It’s the end of an era for some historic trees in Maybole’s Greenside area after they were cut down recently following 120 years of standing.
The trees are said to date from 1894 but have now been taken away from the area near to Maybole train station.
Evidence that they have been there since the late nineteenth century stems from a newsletter written by the then minister of Maybole’s West Church.
In his famous monthly newsletter, Reverend Roderick Lawson wrote: “The only plot of ground belonging to the town is that little space of half an acre or so, which the new Railway Station has brought into prominence. For a long time our Green was a disgrace to us being a medley of scanty grass and sticky mud, through which in the winter season it was not easy to pick one’s steps. But recently the towns-folk have made an effort, and at the expense of some £300, put a new face on matters, led roads through it, and surrounded the whole with a fringe of trees, and an iron railing.”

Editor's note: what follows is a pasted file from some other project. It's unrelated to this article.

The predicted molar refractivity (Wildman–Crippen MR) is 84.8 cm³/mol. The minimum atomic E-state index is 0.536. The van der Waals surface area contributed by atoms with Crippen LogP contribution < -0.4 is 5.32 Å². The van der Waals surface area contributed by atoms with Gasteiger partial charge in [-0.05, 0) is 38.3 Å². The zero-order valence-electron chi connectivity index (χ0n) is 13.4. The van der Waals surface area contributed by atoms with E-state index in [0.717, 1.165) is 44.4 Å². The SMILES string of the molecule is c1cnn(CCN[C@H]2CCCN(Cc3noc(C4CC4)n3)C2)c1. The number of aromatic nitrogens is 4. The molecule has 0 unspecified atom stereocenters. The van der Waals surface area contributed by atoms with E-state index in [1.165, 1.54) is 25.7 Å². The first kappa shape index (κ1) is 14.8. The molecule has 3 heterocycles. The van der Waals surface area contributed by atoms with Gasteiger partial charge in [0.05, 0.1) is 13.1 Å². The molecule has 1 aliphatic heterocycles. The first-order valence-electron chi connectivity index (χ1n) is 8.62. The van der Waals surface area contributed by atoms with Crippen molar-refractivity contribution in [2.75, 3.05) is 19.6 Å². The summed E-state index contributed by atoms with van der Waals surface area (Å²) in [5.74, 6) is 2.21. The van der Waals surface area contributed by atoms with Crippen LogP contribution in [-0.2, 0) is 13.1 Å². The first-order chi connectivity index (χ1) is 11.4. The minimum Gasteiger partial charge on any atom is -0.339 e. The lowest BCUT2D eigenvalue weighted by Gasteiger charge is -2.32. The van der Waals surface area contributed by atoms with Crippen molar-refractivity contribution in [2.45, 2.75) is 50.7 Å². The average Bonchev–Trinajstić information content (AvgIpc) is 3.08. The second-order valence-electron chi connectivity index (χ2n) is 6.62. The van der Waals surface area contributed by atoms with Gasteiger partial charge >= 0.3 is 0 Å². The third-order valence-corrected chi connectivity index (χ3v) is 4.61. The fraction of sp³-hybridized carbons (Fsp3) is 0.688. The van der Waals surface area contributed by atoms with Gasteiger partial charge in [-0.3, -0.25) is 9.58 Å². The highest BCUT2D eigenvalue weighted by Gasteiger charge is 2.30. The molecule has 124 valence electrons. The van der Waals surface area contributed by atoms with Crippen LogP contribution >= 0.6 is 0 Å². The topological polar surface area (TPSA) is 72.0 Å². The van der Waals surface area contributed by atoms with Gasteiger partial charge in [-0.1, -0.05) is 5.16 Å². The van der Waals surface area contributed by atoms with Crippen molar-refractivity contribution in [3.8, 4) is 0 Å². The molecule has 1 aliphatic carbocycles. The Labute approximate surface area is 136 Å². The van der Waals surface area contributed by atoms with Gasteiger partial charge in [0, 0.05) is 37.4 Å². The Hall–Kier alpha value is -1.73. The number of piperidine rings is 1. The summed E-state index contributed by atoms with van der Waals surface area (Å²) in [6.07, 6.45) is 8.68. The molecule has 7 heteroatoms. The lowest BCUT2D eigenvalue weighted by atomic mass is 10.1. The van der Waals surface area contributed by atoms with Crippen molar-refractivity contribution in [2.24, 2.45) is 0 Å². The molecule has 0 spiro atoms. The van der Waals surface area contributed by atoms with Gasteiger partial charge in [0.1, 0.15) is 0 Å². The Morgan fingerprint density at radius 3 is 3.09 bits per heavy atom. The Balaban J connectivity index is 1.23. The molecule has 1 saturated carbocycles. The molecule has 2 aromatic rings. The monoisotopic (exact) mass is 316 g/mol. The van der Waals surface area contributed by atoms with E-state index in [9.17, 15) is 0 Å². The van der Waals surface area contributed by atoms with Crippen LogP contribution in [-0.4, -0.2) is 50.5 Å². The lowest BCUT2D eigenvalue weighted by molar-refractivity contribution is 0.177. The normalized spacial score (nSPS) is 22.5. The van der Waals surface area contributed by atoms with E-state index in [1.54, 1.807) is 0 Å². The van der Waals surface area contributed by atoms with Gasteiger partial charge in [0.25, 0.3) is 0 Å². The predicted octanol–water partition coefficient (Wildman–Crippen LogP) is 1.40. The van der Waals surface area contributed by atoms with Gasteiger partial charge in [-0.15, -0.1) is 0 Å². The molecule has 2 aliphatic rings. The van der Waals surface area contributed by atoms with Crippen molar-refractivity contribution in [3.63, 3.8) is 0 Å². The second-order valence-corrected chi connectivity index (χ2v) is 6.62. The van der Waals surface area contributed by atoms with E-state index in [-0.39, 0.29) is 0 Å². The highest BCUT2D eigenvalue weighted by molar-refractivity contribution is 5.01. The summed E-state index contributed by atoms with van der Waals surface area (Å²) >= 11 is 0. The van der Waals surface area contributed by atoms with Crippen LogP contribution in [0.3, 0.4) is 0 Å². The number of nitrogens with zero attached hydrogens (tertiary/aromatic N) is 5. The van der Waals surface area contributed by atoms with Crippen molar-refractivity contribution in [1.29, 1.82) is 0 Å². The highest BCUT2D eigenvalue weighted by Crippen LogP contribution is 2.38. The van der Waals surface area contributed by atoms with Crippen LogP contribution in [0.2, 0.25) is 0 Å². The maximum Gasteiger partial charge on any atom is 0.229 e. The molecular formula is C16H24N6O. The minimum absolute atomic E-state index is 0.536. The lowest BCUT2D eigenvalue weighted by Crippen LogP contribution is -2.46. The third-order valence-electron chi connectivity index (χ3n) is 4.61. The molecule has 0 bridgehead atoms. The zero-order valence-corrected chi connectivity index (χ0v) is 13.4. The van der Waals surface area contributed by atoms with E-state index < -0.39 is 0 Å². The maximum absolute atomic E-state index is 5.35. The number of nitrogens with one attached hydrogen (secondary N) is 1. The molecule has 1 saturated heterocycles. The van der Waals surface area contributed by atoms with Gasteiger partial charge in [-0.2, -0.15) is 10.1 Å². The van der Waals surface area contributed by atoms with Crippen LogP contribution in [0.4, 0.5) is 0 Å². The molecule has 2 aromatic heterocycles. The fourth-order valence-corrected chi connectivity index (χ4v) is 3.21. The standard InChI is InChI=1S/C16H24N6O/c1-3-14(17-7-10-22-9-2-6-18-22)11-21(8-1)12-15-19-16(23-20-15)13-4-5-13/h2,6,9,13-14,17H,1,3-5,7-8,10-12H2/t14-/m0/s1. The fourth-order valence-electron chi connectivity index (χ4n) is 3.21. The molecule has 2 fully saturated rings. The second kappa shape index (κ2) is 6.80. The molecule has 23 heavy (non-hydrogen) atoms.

And in fact the plot had been discussed by another reverend around 200 years earlier.
Reverend Abercrombie said then: “At the head of the School Vennal there is a pleasant plott of ground, enclosed round with an earthen wall wherein they are wont to play at football, but now at the gowffe and byasse-bowls.”
It is easy to see how the “plott” might have been suitable for football or bowls, but the scope for golf must have been limited!
For many years, the Green was let annually by the town council for grazing, the usual rent being 15 shillings (75p). This practice, however, was gradually given up and the ground came to be used as a playground by the children attending the Parish School, and a stance for shows at fair time.
In the 1894 photo you can see the young tree saplings.